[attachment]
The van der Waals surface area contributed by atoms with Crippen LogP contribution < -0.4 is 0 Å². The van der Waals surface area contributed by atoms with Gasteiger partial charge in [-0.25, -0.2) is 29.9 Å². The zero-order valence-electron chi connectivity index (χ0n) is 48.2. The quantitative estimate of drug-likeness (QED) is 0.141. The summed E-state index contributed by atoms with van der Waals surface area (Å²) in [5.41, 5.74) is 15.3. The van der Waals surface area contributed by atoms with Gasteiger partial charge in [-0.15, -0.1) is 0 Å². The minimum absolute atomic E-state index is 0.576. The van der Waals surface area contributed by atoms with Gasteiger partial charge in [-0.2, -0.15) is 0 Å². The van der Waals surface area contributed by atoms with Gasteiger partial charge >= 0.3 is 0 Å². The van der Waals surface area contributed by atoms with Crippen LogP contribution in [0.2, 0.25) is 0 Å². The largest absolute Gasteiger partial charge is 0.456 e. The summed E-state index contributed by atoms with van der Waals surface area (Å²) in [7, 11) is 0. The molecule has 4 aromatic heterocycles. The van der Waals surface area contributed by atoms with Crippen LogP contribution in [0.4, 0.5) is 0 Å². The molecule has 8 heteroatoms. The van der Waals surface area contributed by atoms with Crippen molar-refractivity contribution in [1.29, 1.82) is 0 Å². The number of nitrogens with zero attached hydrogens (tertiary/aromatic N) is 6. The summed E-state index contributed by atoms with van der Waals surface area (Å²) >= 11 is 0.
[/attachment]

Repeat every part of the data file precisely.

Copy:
The van der Waals surface area contributed by atoms with Crippen LogP contribution < -0.4 is 0 Å². The van der Waals surface area contributed by atoms with Gasteiger partial charge in [-0.25, -0.2) is 29.9 Å². The zero-order valence-electron chi connectivity index (χ0n) is 48.2. The quantitative estimate of drug-likeness (QED) is 0.141. The summed E-state index contributed by atoms with van der Waals surface area (Å²) in [5.41, 5.74) is 15.3. The van der Waals surface area contributed by atoms with Gasteiger partial charge in [-0.15, -0.1) is 0 Å². The minimum absolute atomic E-state index is 0.576. The van der Waals surface area contributed by atoms with Gasteiger partial charge in [-0.2, -0.15) is 0 Å². The van der Waals surface area contributed by atoms with Gasteiger partial charge >= 0.3 is 0 Å². The van der Waals surface area contributed by atoms with Crippen LogP contribution in [0.2, 0.25) is 0 Å². The largest absolute Gasteiger partial charge is 0.456 e. The summed E-state index contributed by atoms with van der Waals surface area (Å²) in [7, 11) is 0. The molecule has 4 aromatic heterocycles. The van der Waals surface area contributed by atoms with Crippen LogP contribution in [0.4, 0.5) is 0 Å². The molecule has 8 heteroatoms. The van der Waals surface area contributed by atoms with Crippen molar-refractivity contribution in [1.29, 1.82) is 0 Å². The number of nitrogens with zero attached hydrogens (tertiary/aromatic N) is 6. The summed E-state index contributed by atoms with van der Waals surface area (Å²) >= 11 is 0.